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Budget: 2005

Services, not agriculture or industry, will fuel the Indian economic expansion, says Ashish Gupta.

Budget: 2005April 1, 2005: Scenario I: The Indian elephant is on the rampage. The economy is growing at 8-9 per cent, industry even faster, services at over 8.3 per cent and agriculture at close to 4 per cent. Exports have soared to $90 billion, the rupee has made a dramatic comeback versus the dollar, and is now quoting at Rs 38, the balance of trade is only marginally negative, and inflation is cruising at 8 per cent, but the central bank is not too worried. The population below poverty is down to a historic 5 per cent.

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April 1, 2005: Scenario II: It's business as usual. Reforms are crawling at a snail's pace. The third consecutive year of drought has ravaged agriculture, which grew by just 1.5 per cent; industry has been smothered by (Chinese) imports, the core sector is hobbling at 3 per cent growth, but services has bucked the trend at 6 per cent a year. Nobody talks of 8-9 per cent growth anymore-not even in gabfests. The rupee has sunk to Rs 65, and interest rates have ballooned to 18 per cent-thanks in large part to a staggering fiscal deficit of Rs 3,70,510 crore.

Take your pick. Which India would you rather prefer? The economic superpower of Scenario I or the habitual underdog of Scenario II? Surely, the happier scenario. Both these scenarios are likely five years down the line. But which one we end up with will depend on what roadmaps the Government of India, industry, and other constituents of the economy follow.

We will reach Happyville if infrastructure improves, tax collection soars, industry pulls itself up by its bootstraps, the administration behaves, and, most importantly, consumers continue to believe that tomorrow will be a better day. Says B.B. Bhattacharya, Head of the Delhi-based Institute of Economic Growth: ''If there are no major exogenous shocks like an oil crisis, drought, or major structural changes, we will grow at 6 per cent for the next five years.''

The Economy
The haves and the have-nots: a growing divide

In the three decades to 2000, the percentage of population below the poverty line has fallen to 35 from 55. The credit, experts say, goes to the economy pulling itself out of the quagmire of the Hindu rate of growth (3.5 per cent) of the early 1980s. Since then, however, the GDP has been growing at about 6 per cent a year. At the same time, the gains of higher growth have not been shared equally. Per capita income is skewed in favour of urban India, the organised sector, richer states and property owners, and worryingly so at the expense of rural India, the unorganised sector, poorer states and wage-earners. ''The post-reform period has seen no reduction in rural poverty,'' says Abhijit Sen of the Centre for Economic Studies, Jawaharlal Nehru University. A slower growth in agriculture during the 1990s as compared to the 1980s, has not helped matters. Thing may get worse in the coming years, since agricultural production is expected to stagnate at less than 3 per cent a year. The new millennium, alarmists say, could sow the seeds of a civil war.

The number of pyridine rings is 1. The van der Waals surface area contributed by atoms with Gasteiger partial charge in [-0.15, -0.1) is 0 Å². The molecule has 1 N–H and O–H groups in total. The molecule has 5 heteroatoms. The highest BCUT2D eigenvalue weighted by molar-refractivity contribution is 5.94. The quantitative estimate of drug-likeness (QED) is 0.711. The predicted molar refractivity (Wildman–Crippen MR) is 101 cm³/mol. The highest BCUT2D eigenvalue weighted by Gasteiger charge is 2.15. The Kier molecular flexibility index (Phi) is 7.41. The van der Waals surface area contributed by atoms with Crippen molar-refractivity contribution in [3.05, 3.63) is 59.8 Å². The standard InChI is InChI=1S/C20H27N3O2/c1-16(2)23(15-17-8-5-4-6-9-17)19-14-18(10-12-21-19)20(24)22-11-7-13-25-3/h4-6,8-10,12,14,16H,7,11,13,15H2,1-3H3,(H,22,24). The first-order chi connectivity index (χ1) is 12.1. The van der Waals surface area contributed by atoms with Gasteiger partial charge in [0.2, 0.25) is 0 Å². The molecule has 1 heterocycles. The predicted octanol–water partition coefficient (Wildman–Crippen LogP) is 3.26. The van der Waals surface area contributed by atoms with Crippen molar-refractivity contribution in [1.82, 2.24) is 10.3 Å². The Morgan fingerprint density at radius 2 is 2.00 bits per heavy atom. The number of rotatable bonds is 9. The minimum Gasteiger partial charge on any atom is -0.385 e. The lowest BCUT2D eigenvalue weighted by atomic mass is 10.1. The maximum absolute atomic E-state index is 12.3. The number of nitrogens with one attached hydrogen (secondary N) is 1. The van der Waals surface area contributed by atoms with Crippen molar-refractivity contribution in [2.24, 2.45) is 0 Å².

That isn't all the good news. Not too many jaws will drop if the budget speech by Mr Finance Minister on February 28, 2005, pegs the fiscal deficit-the biggest bugbear for over two decades now-at 3 per cent of gross domestic product, and the revenue deficit at zero. For the sceptics, a 3 per cent fiscal deficit-an avowed objective of the current Finance Minister, Yashwant Sinha-is very much in the realm of possibility by 2005. With the enactment of the Fiscal Responsibility Act, 2000, the government is legally bound not only to cut down wasteful expenditure, but also borrowings. Again, don't be surprised if the government misses its target by a decade.